Juan Carlos Hernandez was a crewmember on a Chinook helicopter with the 101st airborne in Afghanistan, and everyone on board knew they couldn’t dodge danger indefinitely.
“It wasn’t a matter of if it would happen, but when. Something was going to happen,” he said. “You already knew that. We never let it keep us from what we were doing.”
He was right. A rocket-propelled grenade hit his aircraft. It came up through the floor and damaged Hernandez’s foot so badly, a battlefield decision was made to remove most of his right leg below the knee.
“I’m missing my foot, but I’m still alive.” Hernandez said after waking up in Bagram. “I was able to see my friends. It could’ve been worse.”
“I’m missing my foot, but I’m still alive.”
- Juan Carlos Hernandez, wounded in Afghanistan
Jim Penseyres was with 2nd battalion 3rd marines in Vietnam. He was hit by an artillery round and went back into combat. Then he stepped into a booby trap packed with just enough C4 to remove his left leg.
“Because they could use less explosive, it was efficient,” he said.
Ken Butler was with the 82nd airborne East of Baghdad when his vehicle was hit with a combination of 3 Explosively Formed Projectiles.
“Everything looked fine because my arm was there, I just thought it was numb,” Butler said.
Everything was not fine. He had severe injuries including a bilateral sucking chest wound. There was no medic with them. Paratroopers from his platoon dug into their emergency kits and stuffed Butler’s wounds to stop the bleeding.
“If they didn’t do it the way they did, I’d be a goner,” he said.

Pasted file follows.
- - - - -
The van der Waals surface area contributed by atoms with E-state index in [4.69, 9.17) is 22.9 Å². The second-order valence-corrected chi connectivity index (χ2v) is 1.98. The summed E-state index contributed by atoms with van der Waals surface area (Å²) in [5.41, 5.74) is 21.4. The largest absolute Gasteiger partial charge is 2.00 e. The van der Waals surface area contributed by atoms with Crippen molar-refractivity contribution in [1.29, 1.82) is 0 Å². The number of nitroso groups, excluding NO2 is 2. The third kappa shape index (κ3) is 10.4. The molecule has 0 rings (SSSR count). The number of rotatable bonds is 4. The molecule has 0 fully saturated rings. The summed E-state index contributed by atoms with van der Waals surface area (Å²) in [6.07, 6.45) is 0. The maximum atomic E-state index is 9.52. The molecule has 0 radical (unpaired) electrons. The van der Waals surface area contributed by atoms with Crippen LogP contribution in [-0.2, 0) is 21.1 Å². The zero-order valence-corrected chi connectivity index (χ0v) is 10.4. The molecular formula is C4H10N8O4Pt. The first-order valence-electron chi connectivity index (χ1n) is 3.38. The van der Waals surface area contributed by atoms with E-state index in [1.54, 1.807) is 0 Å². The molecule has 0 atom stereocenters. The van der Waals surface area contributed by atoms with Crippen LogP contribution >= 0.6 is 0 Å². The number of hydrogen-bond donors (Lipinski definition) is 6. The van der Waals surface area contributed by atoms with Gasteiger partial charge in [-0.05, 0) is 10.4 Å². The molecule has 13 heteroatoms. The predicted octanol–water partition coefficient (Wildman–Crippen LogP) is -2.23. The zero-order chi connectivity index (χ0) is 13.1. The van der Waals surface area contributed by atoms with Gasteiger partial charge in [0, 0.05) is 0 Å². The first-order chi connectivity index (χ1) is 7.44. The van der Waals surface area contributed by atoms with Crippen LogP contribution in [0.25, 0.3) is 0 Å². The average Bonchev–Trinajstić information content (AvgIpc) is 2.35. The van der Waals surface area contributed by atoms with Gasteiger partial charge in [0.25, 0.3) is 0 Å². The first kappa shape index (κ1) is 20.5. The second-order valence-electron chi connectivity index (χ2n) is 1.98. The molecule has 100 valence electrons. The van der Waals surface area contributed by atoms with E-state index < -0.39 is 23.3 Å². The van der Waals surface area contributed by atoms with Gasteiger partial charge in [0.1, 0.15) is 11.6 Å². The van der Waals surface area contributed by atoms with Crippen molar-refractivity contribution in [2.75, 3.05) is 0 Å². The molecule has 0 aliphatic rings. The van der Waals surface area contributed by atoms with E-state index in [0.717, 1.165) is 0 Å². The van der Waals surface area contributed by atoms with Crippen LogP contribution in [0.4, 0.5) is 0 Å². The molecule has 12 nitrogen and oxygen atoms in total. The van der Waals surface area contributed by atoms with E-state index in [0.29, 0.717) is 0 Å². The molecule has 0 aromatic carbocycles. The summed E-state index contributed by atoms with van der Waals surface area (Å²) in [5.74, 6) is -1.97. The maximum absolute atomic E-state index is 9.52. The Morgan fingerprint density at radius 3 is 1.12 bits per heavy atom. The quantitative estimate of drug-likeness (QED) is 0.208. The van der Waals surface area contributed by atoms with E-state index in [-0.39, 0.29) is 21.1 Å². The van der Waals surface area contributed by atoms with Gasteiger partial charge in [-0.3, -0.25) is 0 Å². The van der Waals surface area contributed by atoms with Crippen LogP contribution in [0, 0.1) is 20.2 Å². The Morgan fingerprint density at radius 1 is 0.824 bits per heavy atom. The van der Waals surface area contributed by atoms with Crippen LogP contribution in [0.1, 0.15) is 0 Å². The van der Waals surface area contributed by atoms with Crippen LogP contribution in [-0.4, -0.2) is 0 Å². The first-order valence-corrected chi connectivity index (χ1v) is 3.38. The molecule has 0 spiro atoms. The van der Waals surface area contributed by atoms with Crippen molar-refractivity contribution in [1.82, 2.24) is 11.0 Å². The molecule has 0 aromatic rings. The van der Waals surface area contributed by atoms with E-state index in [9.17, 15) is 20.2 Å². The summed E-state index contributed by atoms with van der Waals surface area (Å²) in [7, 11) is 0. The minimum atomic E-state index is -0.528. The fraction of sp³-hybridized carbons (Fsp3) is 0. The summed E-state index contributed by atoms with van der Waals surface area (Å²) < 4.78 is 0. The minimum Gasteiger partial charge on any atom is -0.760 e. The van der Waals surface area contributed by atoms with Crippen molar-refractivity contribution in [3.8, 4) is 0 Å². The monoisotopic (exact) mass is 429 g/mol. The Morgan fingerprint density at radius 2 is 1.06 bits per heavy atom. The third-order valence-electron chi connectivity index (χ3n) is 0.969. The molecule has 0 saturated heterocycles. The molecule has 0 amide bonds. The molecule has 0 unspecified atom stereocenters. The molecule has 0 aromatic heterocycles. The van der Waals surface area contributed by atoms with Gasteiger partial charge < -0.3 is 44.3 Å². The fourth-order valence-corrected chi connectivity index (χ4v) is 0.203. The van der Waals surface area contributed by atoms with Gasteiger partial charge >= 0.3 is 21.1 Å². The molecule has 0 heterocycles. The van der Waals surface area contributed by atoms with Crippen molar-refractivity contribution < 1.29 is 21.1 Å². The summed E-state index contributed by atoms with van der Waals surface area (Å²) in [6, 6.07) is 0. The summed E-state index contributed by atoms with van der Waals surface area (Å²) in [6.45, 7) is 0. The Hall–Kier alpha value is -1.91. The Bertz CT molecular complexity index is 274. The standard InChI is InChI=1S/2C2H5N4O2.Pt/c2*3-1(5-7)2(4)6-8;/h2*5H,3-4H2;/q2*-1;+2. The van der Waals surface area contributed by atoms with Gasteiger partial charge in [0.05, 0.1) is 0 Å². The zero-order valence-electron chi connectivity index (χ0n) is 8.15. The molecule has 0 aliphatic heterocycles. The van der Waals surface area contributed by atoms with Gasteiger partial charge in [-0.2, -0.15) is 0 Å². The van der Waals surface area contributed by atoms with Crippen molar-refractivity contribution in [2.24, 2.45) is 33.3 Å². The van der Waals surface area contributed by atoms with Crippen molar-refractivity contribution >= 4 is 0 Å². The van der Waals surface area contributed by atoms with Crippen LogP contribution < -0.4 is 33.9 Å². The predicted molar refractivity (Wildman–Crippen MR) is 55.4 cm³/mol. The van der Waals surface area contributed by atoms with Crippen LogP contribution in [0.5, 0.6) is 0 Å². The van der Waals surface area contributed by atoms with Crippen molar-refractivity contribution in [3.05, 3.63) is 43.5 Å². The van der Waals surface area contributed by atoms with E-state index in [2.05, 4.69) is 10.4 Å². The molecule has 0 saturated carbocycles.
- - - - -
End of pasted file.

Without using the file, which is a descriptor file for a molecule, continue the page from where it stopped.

The next time he was conscious, Butler was in Bethesda and his arm was gone.
“The first time I knew something was wrong was when I felt my shoulders were uneven,” he said.
This is a group of guys who honored a commitment to serve and paid a heavy price. They have earned the option of self-pity, self-indulgence, depression even…dare I say…weakness.
They’ve opted otherwise.
On Saturday morning, at 6:30 a.m., these veterans will join nearly 2,000 athletes and take on a challenge that makes the Boston Marathon look brief and oxygen rich. They are on a team of five wounded vets and two supporters that will line up for the Leadville 100, the highest altitude 100-mile mountain bike race in the world.
The gruelling race through the Colorado Rockies starts at 10,000 feet. The course
To read the whole story, visit here: http://www.foxnews.com/world/2012/08/10/wounded-veterans-bike-against-odds-in-endurance-testing-race/
MOST POPULARAlberto Contador Amgen Tour of California Andy Schleck BMX Bradley Wiggins Cadel Evans Cervélo Chris Froome Cyclo-cross Doping Euskaltel-Euskadi Fabian Cancellara Garmin Giro d'Italia HTC Lance Armstrong Levi Leipheimer Liquigas Lotto Mark Cavendish Mountain Biking Movistar Olympics Omega Pharma Paris-Roubaix Pat McQuaid Peter Sagan QuickStep Rabobank RadioShack Road Cycling Ryder Hesjedal Saxo Bank Shimano Taylor Phinney Team Sky Thor Hushovd Tom Boonen Tour de France Track Cycling Trek Tyler Farrar UCI Vincenzo Nibali WorldTour
- Kenny Butler’s Leadville bike equipped for his prosthetic
- Jim Penseyres Ride to Recovery Rider at the Leadville Trail 100
- Rodgers on Stage 20
- Sean Yates on Sky’s success at the 2012 TdF
- Wiggins jumps on team car after winning the 2012 Tour De France
- Cadel Evans on his 2012 Tour de France
- Dave Brailsford on Cav after Stage 18
- Wilfried Peeters on Quick Steps 2012 Tour De France
- Rusch after the Rush: Silver Rush 50 was really heads up
- Roche on Stage 17 and his own GC standing